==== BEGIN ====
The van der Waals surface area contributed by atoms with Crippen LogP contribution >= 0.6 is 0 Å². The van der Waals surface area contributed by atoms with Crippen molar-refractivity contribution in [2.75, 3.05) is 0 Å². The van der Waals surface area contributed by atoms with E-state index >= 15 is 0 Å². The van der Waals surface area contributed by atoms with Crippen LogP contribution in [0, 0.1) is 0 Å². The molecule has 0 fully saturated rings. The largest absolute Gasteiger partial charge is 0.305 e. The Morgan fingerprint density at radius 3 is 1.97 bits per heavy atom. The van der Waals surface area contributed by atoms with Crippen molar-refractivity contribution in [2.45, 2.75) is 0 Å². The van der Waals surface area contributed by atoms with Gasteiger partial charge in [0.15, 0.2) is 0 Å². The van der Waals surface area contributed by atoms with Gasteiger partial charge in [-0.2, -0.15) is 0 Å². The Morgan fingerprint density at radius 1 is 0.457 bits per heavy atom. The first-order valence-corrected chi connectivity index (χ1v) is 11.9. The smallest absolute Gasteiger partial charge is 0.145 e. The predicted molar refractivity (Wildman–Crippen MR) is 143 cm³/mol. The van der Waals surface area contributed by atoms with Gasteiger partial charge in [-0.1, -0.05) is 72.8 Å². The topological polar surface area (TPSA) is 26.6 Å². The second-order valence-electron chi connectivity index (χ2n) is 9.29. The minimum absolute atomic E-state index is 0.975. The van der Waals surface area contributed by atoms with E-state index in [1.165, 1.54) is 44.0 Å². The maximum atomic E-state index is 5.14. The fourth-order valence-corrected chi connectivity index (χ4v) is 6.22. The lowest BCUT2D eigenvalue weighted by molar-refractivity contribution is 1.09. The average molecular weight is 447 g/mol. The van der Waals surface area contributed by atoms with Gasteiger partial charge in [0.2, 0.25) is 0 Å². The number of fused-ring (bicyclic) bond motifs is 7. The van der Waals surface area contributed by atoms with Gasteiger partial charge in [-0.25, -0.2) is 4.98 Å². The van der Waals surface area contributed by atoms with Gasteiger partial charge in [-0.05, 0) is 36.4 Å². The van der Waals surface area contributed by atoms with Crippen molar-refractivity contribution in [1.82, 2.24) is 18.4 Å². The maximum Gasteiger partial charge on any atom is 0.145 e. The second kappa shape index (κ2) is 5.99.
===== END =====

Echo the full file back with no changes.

The van der Waals surface area contributed by atoms with Crippen LogP contribution >= 0.6 is 0 Å². The van der Waals surface area contributed by atoms with Crippen molar-refractivity contribution in [2.75, 3.05) is 0 Å². The van der Waals surface area contributed by atoms with E-state index >= 15 is 0 Å². The van der Waals surface area contributed by atoms with Crippen LogP contribution in [0, 0.1) is 0 Å². The molecule has 0 fully saturated rings. The largest absolute Gasteiger partial charge is 0.305 e. The Morgan fingerprint density at radius 3 is 1.97 bits per heavy atom. The van der Waals surface area contributed by atoms with Crippen molar-refractivity contribution in [2.45, 2.75) is 0 Å². The van der Waals surface area contributed by atoms with Gasteiger partial charge in [0.15, 0.2) is 0 Å². The van der Waals surface area contributed by atoms with Gasteiger partial charge in [-0.2, -0.15) is 0 Å². The Morgan fingerprint density at radius 1 is 0.457 bits per heavy atom. The first-order valence-corrected chi connectivity index (χ1v) is 11.9. The smallest absolute Gasteiger partial charge is 0.145 e. The predicted molar refractivity (Wildman–Crippen MR) is 143 cm³/mol. The van der Waals surface area contributed by atoms with Gasteiger partial charge in [-0.1, -0.05) is 72.8 Å². The topological polar surface area (TPSA) is 26.6 Å². The second-order valence-electron chi connectivity index (χ2n) is 9.29. The minimum absolute atomic E-state index is 0.975. The van der Waals surface area contributed by atoms with E-state index in [1.165, 1.54) is 44.0 Å². The maximum atomic E-state index is 5.14. The fourth-order valence-corrected chi connectivity index (χ4v) is 6.22. The lowest BCUT2D eigenvalue weighted by molar-refractivity contribution is 1.09. The average molecular weight is 447 g/mol. The van der Waals surface area contributed by atoms with Gasteiger partial charge in [0.2, 0.25) is 0 Å². The number of fused-ring (bicyclic) bond motifs is 7. The van der Waals surface area contributed by atoms with Gasteiger partial charge in [-0.25, -0.2) is 4.98 Å². The van der Waals surface area contributed by atoms with Gasteiger partial charge in [-0.05, 0) is 36.4 Å². The van der Waals surface area contributed by atoms with Crippen molar-refractivity contribution in [1.82, 2.24) is 18.4 Å². The maximum Gasteiger partial charge on any atom is 0.145 e. The second kappa shape index (κ2) is 5.99.